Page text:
In “Decoding Disparities,” experts will discuss adverse impacts on the health of people of color.
As the United States continues to confront the impacts of racism and simultaneously grapples with a pandemic that disproportionately affects communities of color, an open-to-the-public lineup of virtual events presented by The Warren Alpert Medical School and Brown’s School of Public Health will explore pressing issues related to health inequality.
The series, “Decoding Disparities,” will examine how the effects of systemic racism, climate change, and social determinants of health have disproportionately and adversely impacted the health of Black and Indigenous individuals and people of color in America.
“The lectures in the ‘Decoding Disparities’ series tackle issues of national importance and feature experts in the field from both within and outside of Brown,” says Jack A. Elias, MD, senior vice president for health affairs and dean of medicine and biological sciences.
Disparities in health are complex and longstanding, says Ashish K. Jha, MD, MPH, dean of the School of Public Health, and the series is designed to bring together scholars and students to discuss steps toward a more equitable and just health care system.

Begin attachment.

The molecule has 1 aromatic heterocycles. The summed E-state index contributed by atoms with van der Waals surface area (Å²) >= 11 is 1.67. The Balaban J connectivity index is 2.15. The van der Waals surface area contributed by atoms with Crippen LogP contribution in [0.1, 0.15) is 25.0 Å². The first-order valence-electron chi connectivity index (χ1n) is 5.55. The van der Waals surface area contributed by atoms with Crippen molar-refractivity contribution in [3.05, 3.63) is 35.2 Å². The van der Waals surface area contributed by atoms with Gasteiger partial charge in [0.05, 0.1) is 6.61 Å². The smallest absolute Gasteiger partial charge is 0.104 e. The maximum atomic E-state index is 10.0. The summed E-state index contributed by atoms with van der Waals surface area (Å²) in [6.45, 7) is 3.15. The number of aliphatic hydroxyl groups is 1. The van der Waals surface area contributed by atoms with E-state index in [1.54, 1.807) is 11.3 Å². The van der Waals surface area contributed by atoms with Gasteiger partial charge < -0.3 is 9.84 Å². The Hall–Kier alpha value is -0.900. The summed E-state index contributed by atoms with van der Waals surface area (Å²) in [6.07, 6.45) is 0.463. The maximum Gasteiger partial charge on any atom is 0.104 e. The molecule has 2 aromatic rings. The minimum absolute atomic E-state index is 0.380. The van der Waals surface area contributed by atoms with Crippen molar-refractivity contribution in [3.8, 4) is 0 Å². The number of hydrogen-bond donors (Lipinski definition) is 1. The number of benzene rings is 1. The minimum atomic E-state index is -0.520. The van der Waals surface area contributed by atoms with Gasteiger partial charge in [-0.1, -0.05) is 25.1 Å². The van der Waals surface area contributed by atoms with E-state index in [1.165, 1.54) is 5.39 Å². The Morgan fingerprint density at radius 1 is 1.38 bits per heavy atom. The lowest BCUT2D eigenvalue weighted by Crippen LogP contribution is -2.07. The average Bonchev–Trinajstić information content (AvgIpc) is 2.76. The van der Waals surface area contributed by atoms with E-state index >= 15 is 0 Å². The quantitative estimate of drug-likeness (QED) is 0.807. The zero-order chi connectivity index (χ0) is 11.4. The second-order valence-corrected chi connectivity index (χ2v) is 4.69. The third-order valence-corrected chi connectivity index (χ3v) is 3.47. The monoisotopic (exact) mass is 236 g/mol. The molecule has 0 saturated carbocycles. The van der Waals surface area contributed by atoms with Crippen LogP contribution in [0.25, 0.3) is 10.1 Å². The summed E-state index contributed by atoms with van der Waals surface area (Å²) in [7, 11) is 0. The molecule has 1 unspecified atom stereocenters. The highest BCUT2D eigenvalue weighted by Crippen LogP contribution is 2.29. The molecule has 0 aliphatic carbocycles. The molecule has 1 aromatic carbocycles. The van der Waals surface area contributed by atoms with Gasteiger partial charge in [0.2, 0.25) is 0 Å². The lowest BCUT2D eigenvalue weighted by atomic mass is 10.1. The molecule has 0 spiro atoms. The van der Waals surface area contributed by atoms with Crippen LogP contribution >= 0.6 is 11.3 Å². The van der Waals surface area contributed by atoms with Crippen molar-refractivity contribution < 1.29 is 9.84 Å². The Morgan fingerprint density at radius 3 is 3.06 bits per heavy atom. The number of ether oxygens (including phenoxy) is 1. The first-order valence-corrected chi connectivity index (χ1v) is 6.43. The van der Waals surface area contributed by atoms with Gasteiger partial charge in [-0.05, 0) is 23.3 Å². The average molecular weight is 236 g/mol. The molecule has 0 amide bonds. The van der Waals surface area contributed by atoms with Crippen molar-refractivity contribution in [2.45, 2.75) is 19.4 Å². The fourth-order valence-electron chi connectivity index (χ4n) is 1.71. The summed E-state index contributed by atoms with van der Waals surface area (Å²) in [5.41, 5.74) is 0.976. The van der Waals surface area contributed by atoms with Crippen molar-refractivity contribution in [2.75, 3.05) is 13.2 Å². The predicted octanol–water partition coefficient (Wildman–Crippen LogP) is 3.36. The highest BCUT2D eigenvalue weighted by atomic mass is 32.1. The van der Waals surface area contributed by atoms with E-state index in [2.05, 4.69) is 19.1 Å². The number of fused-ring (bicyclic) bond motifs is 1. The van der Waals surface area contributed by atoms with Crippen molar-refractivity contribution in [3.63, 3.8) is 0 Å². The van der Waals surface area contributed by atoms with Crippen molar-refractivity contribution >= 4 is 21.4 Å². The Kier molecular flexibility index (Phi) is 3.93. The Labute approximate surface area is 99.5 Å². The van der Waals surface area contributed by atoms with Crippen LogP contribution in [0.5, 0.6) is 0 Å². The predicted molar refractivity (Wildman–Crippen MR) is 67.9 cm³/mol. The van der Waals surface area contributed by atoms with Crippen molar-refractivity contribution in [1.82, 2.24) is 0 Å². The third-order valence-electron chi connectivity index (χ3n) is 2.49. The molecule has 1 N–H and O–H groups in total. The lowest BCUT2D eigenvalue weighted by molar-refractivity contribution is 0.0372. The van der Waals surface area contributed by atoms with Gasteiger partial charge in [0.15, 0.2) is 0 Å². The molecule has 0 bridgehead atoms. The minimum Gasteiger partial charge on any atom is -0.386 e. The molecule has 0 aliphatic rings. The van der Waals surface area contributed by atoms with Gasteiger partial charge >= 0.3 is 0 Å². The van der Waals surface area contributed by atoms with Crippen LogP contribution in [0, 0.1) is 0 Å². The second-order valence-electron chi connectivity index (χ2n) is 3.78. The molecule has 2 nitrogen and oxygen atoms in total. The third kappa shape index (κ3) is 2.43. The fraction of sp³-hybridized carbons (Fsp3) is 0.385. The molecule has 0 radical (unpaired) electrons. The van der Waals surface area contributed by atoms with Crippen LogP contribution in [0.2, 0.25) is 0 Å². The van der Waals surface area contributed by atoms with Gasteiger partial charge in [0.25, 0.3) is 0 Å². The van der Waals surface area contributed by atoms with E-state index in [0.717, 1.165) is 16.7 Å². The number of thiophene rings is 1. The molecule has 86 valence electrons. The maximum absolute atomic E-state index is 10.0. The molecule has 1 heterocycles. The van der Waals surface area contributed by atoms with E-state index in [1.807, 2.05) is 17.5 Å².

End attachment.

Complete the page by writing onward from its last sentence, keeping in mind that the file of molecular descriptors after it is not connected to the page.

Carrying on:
“We need a multidisciplinary approach that harnesses the best that science and evidence have to offer to tackle these challenges,” Jha says. “It’s our duty as health professionals and public health professionals to find ways to engage with communities of color and work with them to drive improvements in health and close gaps in health outcomes.”
The series will kick off on Monday, Oct. 5, when John Balmes, MD, will discuss the ways in which climate change is increasing health disparities. A professor of environmental science at the University of California, San Francisco, Balmes studies the respiratory, cardiovascular, and metabolic health effects of air pollution. Balmes, who is a member of the California Air Resources Board, is cited widely on the impact that the wildfires in western states are having on respiratory illnesses.